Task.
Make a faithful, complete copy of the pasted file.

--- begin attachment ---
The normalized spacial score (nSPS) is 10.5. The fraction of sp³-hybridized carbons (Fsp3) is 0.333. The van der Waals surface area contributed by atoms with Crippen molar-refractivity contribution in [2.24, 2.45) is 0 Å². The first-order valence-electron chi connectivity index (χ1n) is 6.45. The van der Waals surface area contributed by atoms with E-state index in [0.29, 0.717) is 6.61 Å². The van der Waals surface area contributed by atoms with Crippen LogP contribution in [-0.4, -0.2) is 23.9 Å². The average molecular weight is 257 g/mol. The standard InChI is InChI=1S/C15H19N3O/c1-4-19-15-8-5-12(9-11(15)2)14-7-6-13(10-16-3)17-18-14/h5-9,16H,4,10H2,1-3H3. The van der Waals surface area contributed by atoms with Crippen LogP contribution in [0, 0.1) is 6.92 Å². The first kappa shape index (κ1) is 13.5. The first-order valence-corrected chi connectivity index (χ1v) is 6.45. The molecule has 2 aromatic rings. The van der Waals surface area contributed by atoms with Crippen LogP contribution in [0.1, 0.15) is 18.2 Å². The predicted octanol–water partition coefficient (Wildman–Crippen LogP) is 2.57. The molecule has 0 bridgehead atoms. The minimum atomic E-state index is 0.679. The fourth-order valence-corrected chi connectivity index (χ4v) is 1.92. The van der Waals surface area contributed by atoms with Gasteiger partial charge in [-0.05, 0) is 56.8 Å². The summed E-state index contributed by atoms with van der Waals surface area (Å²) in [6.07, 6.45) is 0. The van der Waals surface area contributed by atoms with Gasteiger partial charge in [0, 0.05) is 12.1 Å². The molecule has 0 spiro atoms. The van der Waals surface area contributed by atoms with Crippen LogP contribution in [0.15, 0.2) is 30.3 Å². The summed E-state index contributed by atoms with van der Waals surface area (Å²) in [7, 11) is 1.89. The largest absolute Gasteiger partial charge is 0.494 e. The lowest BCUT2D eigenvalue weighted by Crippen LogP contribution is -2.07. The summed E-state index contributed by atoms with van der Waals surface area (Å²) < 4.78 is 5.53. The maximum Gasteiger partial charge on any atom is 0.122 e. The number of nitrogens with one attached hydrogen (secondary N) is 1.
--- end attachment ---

The normalized spacial score (nSPS) is 10.5. The fraction of sp³-hybridized carbons (Fsp3) is 0.333. The van der Waals surface area contributed by atoms with Crippen molar-refractivity contribution in [2.24, 2.45) is 0 Å². The first-order valence-electron chi connectivity index (χ1n) is 6.45. The van der Waals surface area contributed by atoms with E-state index in [0.29, 0.717) is 6.61 Å². The van der Waals surface area contributed by atoms with Crippen LogP contribution in [-0.4, -0.2) is 23.9 Å². The average molecular weight is 257 g/mol. The standard InChI is InChI=1S/C15H19N3O/c1-4-19-15-8-5-12(9-11(15)2)14-7-6-13(10-16-3)17-18-14/h5-9,16H,4,10H2,1-3H3. The van der Waals surface area contributed by atoms with Crippen LogP contribution in [0, 0.1) is 6.92 Å². The first kappa shape index (κ1) is 13.5. The first-order valence-corrected chi connectivity index (χ1v) is 6.45. The molecule has 2 aromatic rings. The van der Waals surface area contributed by atoms with Crippen LogP contribution in [0.1, 0.15) is 18.2 Å². The predicted octanol–water partition coefficient (Wildman–Crippen LogP) is 2.57. The molecule has 0 bridgehead atoms. The minimum atomic E-state index is 0.679. The fourth-order valence-corrected chi connectivity index (χ4v) is 1.92. The van der Waals surface area contributed by atoms with Gasteiger partial charge in [-0.05, 0) is 56.8 Å². The summed E-state index contributed by atoms with van der Waals surface area (Å²) in [6.07, 6.45) is 0. The van der Waals surface area contributed by atoms with Gasteiger partial charge in [0, 0.05) is 12.1 Å². The molecule has 0 spiro atoms. The van der Waals surface area contributed by atoms with Crippen LogP contribution in [0.15, 0.2) is 30.3 Å². The summed E-state index contributed by atoms with van der Waals surface area (Å²) in [7, 11) is 1.89. The largest absolute Gasteiger partial charge is 0.494 e. The lowest BCUT2D eigenvalue weighted by Crippen LogP contribution is -2.07. The summed E-state index contributed by atoms with van der Waals surface area (Å²) < 4.78 is 5.53. The maximum Gasteiger partial charge on any atom is 0.122 e. The number of nitrogens with one attached hydrogen (secondary N) is 1.